'Don't be afraid of Hepatitis B': Expert
JAKARTA (JP): Though admitting that the country is home to around 15 million Hepatitis B virus carriers, an expert called on the people exposed to the disease not to be afraid or lose hope as there is medication that can kill the virus.
"There is an antidote for Hepatitis B virus. The first generic antivirus medicine that can be taken orally is 3TC-HBV tablets," said Ali Sulaiman, chief of the working group on Hepatitis B identification and dean of the University of Indonesia's school of medicine.
He said the 3TC-HBV tablets were safer than any injected antivirus.
"But many people, including doctors, are ignorant about this illness and how it is transmitted among people," Ali said in a media briefing on International Day of Hepatitis B Care 2000.
He said Hepatitis B patients also suffered from discrimination as once they were pronounced as carriers, many companies would not hire them.
"There was even a doctor who did not want to visit his ill colleague just because he was afraid of being exposed to the virus. That was ridiculous," Ali said.
"That is wrong. They (patients) can work as usual, especially if the virus is passive. An inactive virus is very hard to detect, even through biopsy," he added.
In adults some 95 percent of Hepatitis B virus will die down naturally while only about five percent leads to chronic illness, he said.
He said the virus could only be transmitted through direct injection, blood transfusion or genetic factors.
"Open or cut wounds are able to transmit the disease. But as long as the skin is healthy, it won't catch the disease," Ali said.
He also called on doctors not to give a quick diagnosis for patients detected with Hepatitis B, as there were two kinds of carriers, namely the healthy (passive virus) and the chronic (active virus).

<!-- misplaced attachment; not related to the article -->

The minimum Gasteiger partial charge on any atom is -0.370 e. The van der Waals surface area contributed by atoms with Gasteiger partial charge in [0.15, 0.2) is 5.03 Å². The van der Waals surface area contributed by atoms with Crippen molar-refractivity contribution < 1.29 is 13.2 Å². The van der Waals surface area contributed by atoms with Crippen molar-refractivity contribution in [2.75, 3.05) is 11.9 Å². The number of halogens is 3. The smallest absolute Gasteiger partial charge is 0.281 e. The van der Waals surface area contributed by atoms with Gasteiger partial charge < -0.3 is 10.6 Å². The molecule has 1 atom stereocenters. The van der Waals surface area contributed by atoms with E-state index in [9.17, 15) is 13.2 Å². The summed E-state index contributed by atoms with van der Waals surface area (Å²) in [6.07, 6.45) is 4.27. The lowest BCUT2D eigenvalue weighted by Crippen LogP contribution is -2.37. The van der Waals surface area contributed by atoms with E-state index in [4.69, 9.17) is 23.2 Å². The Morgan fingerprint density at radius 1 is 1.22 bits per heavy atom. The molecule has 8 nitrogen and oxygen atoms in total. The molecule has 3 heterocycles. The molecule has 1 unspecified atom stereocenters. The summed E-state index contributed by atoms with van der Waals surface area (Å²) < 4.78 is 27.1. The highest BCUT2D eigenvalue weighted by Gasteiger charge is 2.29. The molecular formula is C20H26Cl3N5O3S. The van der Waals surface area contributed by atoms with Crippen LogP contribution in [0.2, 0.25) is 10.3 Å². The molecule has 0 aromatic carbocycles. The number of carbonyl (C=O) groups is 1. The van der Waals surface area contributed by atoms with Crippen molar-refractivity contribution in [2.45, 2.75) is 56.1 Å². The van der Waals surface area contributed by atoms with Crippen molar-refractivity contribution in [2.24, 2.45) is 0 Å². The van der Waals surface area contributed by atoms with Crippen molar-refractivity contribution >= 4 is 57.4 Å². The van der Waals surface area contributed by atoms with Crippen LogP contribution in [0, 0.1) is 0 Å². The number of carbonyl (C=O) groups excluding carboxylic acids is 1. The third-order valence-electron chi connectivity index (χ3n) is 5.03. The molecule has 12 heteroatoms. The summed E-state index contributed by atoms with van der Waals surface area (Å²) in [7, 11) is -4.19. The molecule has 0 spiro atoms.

"Only the chronic patients need treatment.
"Doctors must give proper recommendations for Hepatitis B carriers, especially those at young and productive ages. Do not scare people and end their hopes of living," he said.
Indonesia is home to around 15 million Hepatitis B virus carriers, some 40 percent of whom are suffering from the chronic infectious disease.
"There are some 350 million people worldwide who are infected by Hepatitis B, but not many are aware of this. From the total amount, 78 percent are in Asia," Director General of Communicable Disease Control, Environmental and Health Umar Fahmi Achmadi told the same media briefing.
In Indonesia, Hepatitis B is mostly found in the eastern part of the country due to certain variables, such as geographic and genetic factors, Umar said.
Ali said chronic Hepatitis B can lead to other serious diseases such as liver cancer and cirrhosis.
"To determine whether a person has Hepatitis B, one must go through a series of preliminary tests such as screening test, and for new born babies, an immunization on Hepatitis B must be done within 48 hours.
"For babies, the immunization effect will last an average of five years," he said.
In an effort to cope with the spreading of infectious disease, the ministry of health and social welfare has allocated some Rp 141 billion (US$16.3 million) funds for immunization of about 4.6 million babies in the year 2001.
"The basic immunization package includes vaccine of Hepatitis B, Tetanus, Polio and TBC. This is important as immunization is an investment in our human resources," Umar said.
For safety reasons Hepatitis B antibody will be given through Uniject HB, which is a disposable needle as provided by Global Alliance Vaccine and Immunization (GAVI), he said.
So far Uniject HB is only used in 13 provinces.
"Hopefully, by 2015 Hepatitis B will be eradicated worldwide since only humans and chimpanzees get the disease," Umar said.
In accordance with the commemoration of the International Day on Hepatitis B Care, the ministry will hold a free screening test for the illness at Mal Citraland in West Jakarta on Oct. 14 and Oct. 15.
More information on the disease and its treatment is available at Hepatitis B Working Group on Jl. Percetakan Negara 29 in Central Jakarta, Ph. (021) 424-9024, 425-7044. (edt)